The objective of this study is to investigate how the magnitude and occurrence of extreme precipitation events are affected by climate change and to predict the subsequent impacts on the wadi flow regime in the Al-Khod catchment area, Muscat, Oman. The tank model, a lumped-parameter rainfall-runoff model, was used to simulate the wadi flow. Precipitation extremes and their potential future changes were predicted using six-member ensembles of general circulation models (GCMs) from the Coupled Model Intercomparison Project Phase 5 (CMIP5). Yearly maxima of the daily precipitation and wadi flow for varying return periods were compared for observed and projected data by fitting the generalized extreme value (GEV) distribution function. Flow duration curves (FDC) were developed and compared for the observed and projected wadi flows. The results indicate that extreme precipitation events consistently increase by the middle of the twenty-first century for all return periods (49–52 %), but changes may become more profound by the end of the twenty-first century (81–101 %). Consequently, the relative change in extreme wadi flow is greater than twofolds for all of the return periods in the late twenty-first century compared to the relative changes that occur in the mid-century period. Precipitation analysis further suggests that greater than 50 % of the precipitation may be associated with extreme events in the future. The FDC analysis reveals that changes in low-to-moderate flows (Q60–Q90) may not be statistically significant, whereas increases in high flows (Q5) are statistically robust (20 and 25 % for the mid- and late-century periods, respectively). © 2015, Springer International Publishing Switzerland.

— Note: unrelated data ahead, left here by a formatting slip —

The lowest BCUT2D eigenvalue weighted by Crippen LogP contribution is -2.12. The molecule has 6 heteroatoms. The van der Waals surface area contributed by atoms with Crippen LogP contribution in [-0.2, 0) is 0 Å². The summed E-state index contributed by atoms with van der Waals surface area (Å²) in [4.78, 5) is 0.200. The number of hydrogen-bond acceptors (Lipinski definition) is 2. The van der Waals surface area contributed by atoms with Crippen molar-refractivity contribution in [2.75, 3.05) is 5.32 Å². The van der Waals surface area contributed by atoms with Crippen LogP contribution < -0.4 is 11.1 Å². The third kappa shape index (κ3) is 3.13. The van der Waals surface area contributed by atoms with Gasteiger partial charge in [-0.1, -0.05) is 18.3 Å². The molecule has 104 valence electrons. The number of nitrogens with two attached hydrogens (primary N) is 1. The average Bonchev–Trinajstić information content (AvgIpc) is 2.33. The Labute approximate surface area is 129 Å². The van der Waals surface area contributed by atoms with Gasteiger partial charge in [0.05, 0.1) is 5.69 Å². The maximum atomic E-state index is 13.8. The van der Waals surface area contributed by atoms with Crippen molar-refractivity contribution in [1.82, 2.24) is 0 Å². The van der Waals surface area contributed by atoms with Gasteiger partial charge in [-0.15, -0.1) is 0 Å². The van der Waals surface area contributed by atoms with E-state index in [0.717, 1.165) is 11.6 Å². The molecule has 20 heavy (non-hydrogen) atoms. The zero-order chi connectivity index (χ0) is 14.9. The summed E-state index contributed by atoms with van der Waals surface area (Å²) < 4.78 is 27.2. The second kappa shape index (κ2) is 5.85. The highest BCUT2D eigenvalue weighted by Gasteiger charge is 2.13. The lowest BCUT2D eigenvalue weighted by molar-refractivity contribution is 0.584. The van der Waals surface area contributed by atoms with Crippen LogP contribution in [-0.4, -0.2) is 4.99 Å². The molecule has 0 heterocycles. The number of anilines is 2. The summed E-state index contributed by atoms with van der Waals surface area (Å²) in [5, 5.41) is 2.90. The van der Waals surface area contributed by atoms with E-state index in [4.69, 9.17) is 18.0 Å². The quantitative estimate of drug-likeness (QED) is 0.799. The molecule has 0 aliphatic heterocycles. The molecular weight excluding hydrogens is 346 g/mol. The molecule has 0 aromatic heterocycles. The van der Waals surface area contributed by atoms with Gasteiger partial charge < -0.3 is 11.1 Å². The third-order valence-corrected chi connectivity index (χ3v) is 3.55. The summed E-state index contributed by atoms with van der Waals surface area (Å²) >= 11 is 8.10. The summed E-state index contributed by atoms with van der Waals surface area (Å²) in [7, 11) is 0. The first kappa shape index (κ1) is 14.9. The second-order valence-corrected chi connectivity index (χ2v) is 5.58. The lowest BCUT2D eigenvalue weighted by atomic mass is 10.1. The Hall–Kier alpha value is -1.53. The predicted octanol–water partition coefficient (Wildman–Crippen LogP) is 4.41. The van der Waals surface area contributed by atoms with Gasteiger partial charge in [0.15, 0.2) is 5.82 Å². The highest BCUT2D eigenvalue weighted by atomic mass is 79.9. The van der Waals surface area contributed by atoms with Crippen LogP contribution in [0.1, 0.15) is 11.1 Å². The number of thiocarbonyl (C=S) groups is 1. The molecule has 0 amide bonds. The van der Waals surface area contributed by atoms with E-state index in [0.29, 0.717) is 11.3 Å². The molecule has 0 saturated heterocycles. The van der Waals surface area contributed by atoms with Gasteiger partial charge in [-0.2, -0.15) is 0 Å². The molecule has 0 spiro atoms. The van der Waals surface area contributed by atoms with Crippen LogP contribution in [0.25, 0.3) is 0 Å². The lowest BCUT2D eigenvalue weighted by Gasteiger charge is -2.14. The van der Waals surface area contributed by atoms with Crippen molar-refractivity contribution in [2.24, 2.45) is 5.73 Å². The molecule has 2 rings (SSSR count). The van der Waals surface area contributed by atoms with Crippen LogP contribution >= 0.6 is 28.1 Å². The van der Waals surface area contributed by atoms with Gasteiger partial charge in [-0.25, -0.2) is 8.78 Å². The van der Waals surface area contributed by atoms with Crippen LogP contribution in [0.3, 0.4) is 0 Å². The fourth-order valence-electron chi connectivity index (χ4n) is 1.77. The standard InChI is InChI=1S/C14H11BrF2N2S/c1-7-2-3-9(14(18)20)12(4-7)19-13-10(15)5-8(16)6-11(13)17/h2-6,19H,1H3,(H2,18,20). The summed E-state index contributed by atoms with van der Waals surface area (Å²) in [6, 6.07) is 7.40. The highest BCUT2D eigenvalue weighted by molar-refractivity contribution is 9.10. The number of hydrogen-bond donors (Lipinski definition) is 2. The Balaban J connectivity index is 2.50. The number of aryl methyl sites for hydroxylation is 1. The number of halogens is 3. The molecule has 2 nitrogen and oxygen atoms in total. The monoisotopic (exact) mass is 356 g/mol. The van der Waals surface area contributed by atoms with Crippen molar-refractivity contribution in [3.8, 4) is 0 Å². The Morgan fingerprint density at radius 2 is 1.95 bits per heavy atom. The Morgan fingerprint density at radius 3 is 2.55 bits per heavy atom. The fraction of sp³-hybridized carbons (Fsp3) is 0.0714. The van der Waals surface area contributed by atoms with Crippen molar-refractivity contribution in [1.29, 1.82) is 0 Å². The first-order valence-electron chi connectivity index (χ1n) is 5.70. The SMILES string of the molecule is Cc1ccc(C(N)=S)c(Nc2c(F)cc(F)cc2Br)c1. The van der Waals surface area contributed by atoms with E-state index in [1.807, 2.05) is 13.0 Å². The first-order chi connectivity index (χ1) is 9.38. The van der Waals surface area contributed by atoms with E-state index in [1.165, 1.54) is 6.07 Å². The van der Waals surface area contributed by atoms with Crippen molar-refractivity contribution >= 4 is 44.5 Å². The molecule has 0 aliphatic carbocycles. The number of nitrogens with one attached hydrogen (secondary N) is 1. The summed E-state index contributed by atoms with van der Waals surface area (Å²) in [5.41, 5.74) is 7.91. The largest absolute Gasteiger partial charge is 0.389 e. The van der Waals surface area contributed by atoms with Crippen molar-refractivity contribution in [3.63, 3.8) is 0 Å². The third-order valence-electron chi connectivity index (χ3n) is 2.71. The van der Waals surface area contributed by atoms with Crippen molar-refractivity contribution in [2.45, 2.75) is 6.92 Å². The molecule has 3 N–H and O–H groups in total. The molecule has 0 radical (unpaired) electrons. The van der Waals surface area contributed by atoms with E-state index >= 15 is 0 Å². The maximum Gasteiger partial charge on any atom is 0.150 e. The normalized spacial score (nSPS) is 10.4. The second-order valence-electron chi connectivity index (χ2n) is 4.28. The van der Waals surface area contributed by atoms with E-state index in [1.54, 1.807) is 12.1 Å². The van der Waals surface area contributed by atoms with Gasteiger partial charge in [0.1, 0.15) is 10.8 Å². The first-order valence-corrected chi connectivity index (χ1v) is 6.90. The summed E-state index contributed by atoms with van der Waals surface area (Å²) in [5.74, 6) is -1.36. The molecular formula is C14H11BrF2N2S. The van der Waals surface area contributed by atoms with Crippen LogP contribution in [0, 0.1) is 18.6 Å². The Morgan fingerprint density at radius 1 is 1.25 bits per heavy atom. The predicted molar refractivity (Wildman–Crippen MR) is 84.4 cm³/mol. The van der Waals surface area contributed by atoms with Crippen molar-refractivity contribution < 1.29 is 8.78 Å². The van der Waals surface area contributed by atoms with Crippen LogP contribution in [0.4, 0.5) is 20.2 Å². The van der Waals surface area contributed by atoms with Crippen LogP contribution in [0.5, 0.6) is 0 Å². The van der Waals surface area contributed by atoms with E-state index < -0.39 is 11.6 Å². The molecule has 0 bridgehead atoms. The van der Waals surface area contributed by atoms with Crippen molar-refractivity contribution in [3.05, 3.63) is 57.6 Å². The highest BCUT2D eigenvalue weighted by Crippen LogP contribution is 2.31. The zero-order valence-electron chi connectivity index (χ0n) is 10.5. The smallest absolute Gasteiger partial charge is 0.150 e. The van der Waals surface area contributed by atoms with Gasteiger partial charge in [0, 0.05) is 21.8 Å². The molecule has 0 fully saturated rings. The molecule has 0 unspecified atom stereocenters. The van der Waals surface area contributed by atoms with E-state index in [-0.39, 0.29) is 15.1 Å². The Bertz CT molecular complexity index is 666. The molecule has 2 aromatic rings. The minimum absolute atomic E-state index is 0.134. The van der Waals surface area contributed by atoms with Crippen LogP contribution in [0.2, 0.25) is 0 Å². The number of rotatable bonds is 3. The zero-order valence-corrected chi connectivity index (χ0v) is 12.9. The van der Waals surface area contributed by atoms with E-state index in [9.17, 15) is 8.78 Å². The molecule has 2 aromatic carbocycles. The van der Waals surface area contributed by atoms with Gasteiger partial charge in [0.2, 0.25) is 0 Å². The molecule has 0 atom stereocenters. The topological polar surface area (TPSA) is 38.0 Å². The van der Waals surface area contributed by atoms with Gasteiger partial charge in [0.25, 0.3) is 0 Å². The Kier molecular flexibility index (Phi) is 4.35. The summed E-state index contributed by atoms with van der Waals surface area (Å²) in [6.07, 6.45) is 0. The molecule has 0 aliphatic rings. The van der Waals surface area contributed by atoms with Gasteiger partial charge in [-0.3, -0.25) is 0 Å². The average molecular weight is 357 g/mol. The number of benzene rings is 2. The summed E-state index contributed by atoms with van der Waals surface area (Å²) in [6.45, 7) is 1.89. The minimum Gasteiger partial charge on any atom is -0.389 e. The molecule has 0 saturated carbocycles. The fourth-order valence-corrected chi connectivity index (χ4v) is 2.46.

PubMed | Tohoku University, Civil Aviation and Meteorology and Sultan Qaboos University
Type: Journal Article | Journal: Environmental monitoring and assessment | Year: 2015

The objective of this study is to investigate how the magnitude and occurrence of extreme precipitation events are affected by climate change and to predict the subsequent impacts on the wadi flow regime in the Al-Khod catchment area, Muscat, Oman. The tank model, a lumped-parameter rainfall-runoff model, was used to simulate the wadi flow. Precipitation extremes and their potential future changes were predicted using six-member ensembles of general circulation models (GCMs) from the Coupled Model Intercomparison Project Phase 5 (CMIP5). Yearly maxima of the daily precipitation and wadi flow for varying return periods were compared for observed and projected data by fitting the generalized extreme value (GEV) distribution function. Flow duration curves (FDC) were developed and compared for the observed and projected wadi flows. The results indicate that extreme precipitation events consistently increase by the middle of the twenty-first century for all return periods (49-52%), but changes may become more profound by the end of the twenty-first century (81-101%). Consequently, the relative change in extreme wadi flow is greater than twofolds for all of the return periods in the late twenty-first century compared to the relative changes that occur in the mid-century period. Precipitation analysis further suggests that greater than 50% of the precipitation may be associated with extreme events in the future. The FDC analysis reveals that changes in low-to-moderate flows (Q60-Q90) may not be statistically significant, whereas increases in high flows (Q5) are statistically robust (20 and 25% for the mid- and late-century periods, respectively).